Seeking recognition as a Coast Guard Community


December 12, 2013

Recently we celebrated the 10th anniversary of the Maritime Safety and Security Team in Camden County. It was a wonderful tribute to our Coast Guard.

It wasn’t that long ago that seeing the Coast Guard uniform in our community was a rarity. With the creation of the MSST, and shortly thereafter the establishment of the Maritime Force Protection Unit at Kings Bay, the Coast Guard has had a strong presence and tremendous impact on our community.

MFPU Kings Bay became operational in July, 2007. Along with MFPU Bangor, the two MFPU’s were conceived to support the Coast Guard’s mission of protecting our strategic submarines entering and leaving their respective bases. They are single-mission units fully funded by the Navy.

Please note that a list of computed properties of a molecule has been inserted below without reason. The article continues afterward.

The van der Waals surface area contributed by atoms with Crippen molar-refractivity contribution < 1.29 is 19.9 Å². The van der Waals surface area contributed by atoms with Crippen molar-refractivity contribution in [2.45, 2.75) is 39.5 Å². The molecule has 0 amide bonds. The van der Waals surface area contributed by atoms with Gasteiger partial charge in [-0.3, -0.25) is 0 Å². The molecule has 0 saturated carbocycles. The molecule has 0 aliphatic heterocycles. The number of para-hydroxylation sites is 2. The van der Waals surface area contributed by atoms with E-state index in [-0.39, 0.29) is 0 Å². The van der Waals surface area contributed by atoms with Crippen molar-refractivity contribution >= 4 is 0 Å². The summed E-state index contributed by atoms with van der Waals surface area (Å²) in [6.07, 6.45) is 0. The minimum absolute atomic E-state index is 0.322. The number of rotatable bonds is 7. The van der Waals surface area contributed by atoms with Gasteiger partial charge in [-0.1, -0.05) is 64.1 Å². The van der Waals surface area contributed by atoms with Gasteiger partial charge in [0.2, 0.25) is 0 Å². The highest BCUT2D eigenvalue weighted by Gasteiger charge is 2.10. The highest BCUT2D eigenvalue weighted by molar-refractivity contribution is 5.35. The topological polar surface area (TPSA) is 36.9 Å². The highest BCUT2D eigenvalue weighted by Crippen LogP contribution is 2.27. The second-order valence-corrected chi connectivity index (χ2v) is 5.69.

One of the reasons for the assignment of this escort duty is because the Navy, or for that matter, the civilian contractors do not have law enforcement capabilities. Federal statue gives the Coast Guard the authority to prosecute violators of federal laws and make arrests if necessary.

The Coast Guard historically has enforced U.S. maritime law, dating to the late 1700s when the Revenue Cutter Service enforced tariff and trade rules. As the only federal military service to reside outside the Defense Department, it is not restricted to conduct law enforcement operations by the Posse Comitatus Act. This act prohibits the Army and Air Force from engaging directly in law enforcement. The Navy and Marine Corps comply with this act by Defense Department directive.

As a personal observation, the addition of the MFPU adds a safety factor too. I’m sure boaters and fishermen are excited about seeing one of these huge, beautiful ships as they leave for sea. The Coast Guard’s law enforcement duties ensure that they move quickly to avoid any obstruction.